|Posted:||June 7, 2017 10:32 AM|
|From:||Representative Russ Diamond|
|To:||All House members|
|Subject:||Act 111 Collective Bargaining Reform|
|In the near future I will be introducing legislation to reform Act 111, the Policemen and Firemen Collective Bargaining Act.
For nearly 50 years, Pennsylvania’s cities, boroughs and townships with uniformed police or fire personnel have managed public safety matters under the mandated provisions of Act 111. The law was enacted to provide public safety personnel with binding arbitration should an impasse occur during contract negotiations. Binding arbitration was provided to such personnel in exchange for their inability to strike, and it is applicable to both negotiating sides.
Act 111 was written heavily in favor of uniformed personnel, as is the case law that has developed over the years. Today, the impact of Act 111 is significantly effecting many aspects of municipal governance, especially budget impacts. Most municipalities with full-time police or fire can easily say public safety costs are more than half of their annual budgets. Moreover, Act 111 has a far-reaching impact on future budgets. Decisions today will impact costs well into the future, not just for the term of any given arbitration award.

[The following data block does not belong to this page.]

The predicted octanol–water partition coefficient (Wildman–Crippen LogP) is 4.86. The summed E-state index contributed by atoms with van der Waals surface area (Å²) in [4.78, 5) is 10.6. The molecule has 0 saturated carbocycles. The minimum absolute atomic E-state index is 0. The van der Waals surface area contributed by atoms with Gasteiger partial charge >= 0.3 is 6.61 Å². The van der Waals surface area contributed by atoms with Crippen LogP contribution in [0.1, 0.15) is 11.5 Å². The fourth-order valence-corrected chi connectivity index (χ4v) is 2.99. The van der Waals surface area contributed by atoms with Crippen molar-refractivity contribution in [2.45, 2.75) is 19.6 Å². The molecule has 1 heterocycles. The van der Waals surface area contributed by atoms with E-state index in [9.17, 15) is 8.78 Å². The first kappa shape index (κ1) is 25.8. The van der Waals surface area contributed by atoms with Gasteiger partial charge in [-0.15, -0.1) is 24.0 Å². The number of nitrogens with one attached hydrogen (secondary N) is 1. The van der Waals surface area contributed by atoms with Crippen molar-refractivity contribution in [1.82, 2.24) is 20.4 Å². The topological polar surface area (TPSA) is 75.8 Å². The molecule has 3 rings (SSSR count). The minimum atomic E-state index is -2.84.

The significance of Act 111 on municipal finances - and ultimately taxpayers - warrants a serious look at how to create a more balanced collective bargaining process and outcome. Legislation has been introduced in previous sessions to do just that and my proposal follows those themes.
These proposed changes keep the collective bargaining process in place for public safety personnel, while leveling the playing field for employers. As the cost of public safety continues to grow, it is not only necessary but fiscally responsible to address the root cause of these costs. Both municipal fiscal health and the very public safety jobs Act 111 was put in place to protect are at risk if local governments are required to continue to operate under this outdated law.
As the half century mark approaches, it’s time to revisit Act 111 in the interest of fairness. Please join me in support of Act 111 reform by co-sponsoring this legislation.
Introduced as HB1749